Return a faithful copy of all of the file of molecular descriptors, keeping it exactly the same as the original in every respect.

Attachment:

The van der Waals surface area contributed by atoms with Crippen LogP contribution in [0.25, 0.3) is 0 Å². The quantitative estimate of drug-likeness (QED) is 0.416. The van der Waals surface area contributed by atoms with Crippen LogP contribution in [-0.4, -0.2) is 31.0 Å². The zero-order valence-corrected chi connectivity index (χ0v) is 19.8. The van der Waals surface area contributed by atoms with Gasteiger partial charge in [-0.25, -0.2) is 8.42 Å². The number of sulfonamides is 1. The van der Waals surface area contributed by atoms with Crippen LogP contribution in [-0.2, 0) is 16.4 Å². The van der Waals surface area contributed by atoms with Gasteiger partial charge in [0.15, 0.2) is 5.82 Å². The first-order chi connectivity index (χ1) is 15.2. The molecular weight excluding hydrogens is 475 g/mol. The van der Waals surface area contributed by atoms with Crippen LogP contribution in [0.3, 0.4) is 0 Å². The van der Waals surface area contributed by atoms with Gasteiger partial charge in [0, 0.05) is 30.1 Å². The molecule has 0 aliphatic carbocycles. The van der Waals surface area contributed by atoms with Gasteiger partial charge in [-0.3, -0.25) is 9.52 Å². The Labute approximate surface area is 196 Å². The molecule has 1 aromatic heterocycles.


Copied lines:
The van der Waals surface area contributed by atoms with Crippen LogP contribution in [0.25, 0.3) is 0 Å². The quantitative estimate of drug-likeness (QED) is 0.416. The van der Waals surface area contributed by atoms with Crippen LogP contribution in [-0.4, -0.2) is 31.0 Å². The zero-order valence-corrected chi connectivity index (χ0v) is 19.8. The van der Waals surface area contributed by atoms with Gasteiger partial charge in [-0.25, -0.2) is 8.42 Å². The number of sulfonamides is 1. The van der Waals surface area contributed by atoms with Crippen LogP contribution in [-0.2, 0) is 16.4 Å². The van der Waals surface area contributed by atoms with Gasteiger partial charge in [0.15, 0.2) is 5.82 Å². The first-order chi connectivity index (χ1) is 15.2. The molecular weight excluding hydrogens is 475 g/mol. The van der Waals surface area contributed by atoms with Crippen LogP contribution in [0.3, 0.4) is 0 Å². The van der Waals surface area contributed by atoms with Gasteiger partial charge in [0, 0.05) is 30.1 Å². The molecule has 0 aliphatic carbocycles. The van der Waals surface area contributed by atoms with Gasteiger partial charge in [-0.3, -0.25) is 9.52 Å². The Labute approximate surface area is 196 Å². The molecule has 1 aromatic heterocycles.